The safest financial and mortgage plans don’t involve excessive risk, which means results don’t happen overnight.

Setting a goal and staying true to the course is most likely to pay off in the end.

Patience, persistence and a market that doesn’t deviate too far from the norm make a well-structured plan work well over time. Hoping for the best and setting sail in whatever direction the wind blows might be appealing at the moment but will rarely get you where you ultimately want to be.

When you need help, reassurance or even a course correction, we’ll be here for you.

Weekend Trips Tips!

Just in case you are thinking of traveling anytime in the near future, here are some quick tips to prevent your home from burglary while you’re out of town.

• Let the local police know when you are leaving and how long you will be gone.
• Stop your newspaper and mail delivery until you return.
• Activate your alarm system and let your security company know how long you will be out of town. If you don’t have an alarm system, have someone you trust to check on the house for you.
• Make sure every door and window is locked securely. This includes pet doors!
• Use timers to turn lights on and off, to make it look like you’re at home.
• Put your valuables in a safe or safe deposit box.
• If it’s winter time, make arrangements to have someone shovel your driveway. If it’s summertime, have someone mow your lawn.
• Shut down your home computer.


All of these suggestions will give the illusion that there is someone home! I hope you found these ideas to be helpful, and please do not hesitate to contact me if I might be of any assistance to you!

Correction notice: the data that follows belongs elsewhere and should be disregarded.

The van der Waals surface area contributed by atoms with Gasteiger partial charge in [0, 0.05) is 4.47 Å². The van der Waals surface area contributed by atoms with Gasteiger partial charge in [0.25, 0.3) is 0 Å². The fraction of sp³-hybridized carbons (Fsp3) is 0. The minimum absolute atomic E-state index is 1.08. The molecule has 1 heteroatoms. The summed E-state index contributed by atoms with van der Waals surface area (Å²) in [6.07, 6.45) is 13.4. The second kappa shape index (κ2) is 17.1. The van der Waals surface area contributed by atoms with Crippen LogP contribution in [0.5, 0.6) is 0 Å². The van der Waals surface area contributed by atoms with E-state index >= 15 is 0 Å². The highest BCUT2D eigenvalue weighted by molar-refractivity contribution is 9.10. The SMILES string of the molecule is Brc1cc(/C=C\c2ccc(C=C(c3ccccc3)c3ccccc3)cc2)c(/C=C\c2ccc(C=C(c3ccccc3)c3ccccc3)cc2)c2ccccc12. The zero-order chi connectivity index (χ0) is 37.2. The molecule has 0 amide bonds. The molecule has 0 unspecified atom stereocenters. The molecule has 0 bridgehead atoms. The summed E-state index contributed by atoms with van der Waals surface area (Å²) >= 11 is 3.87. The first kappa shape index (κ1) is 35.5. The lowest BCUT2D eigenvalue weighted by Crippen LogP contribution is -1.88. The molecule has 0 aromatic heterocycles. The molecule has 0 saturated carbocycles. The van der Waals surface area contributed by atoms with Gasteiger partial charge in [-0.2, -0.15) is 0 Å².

Managing Credit Scores

Recent tallies show a third of U.S. credit scores fall below 649. While not impossible, acquiring a mortgage loan will likely be more difficult and more expensive at this level than with higher scores.


Here are the fundamentals to guide you in establishing and maintaining a healthy and legitimate score.


The somewhat obvious:

  • Borrow only what you can afford to repay.
  • Make all of your payments on time.
  • Avoid excessive requests or inquiries for credit
  • Have an emergency account to pay for unexpected expenses
  • Check your report annually to contest and remove any erroneous information.


The not so obvious:


  • Do not open new store credit cards just to save on a purchase. New accounts can lower your score, and too many payments can be difficult to manage. Saving 10% on a $300 lawn mower means little if it costs you even just fractionally more on a $300,000 home loan.
  • Do not open new accounts just to transfer balances for an introductory rate. In addition to possibly lowering your score, these offers often have traps. Instead, use them to leverage a lower rate from your existing card company.
  • Do not close old accounts. If you have a good record of payments on old accounts, these will benefit your score. Using them occasionally and conservatively will keep them active and contribute toward a good score.
  • Do not be afraid to use credit. Without the use of credit, you will have no score, and that can be just as bad as a low one.
  • Keep a high credit line and a low balance. Credit utilization ratios measure this relationship, and lower is better.
  • Maintain a variety of account types. A combination of revolving, installment and secured financing along with excellent records of payment will yield a higher score. Still, don’t run out and open an account just to have diversity, as this is the least influential factor.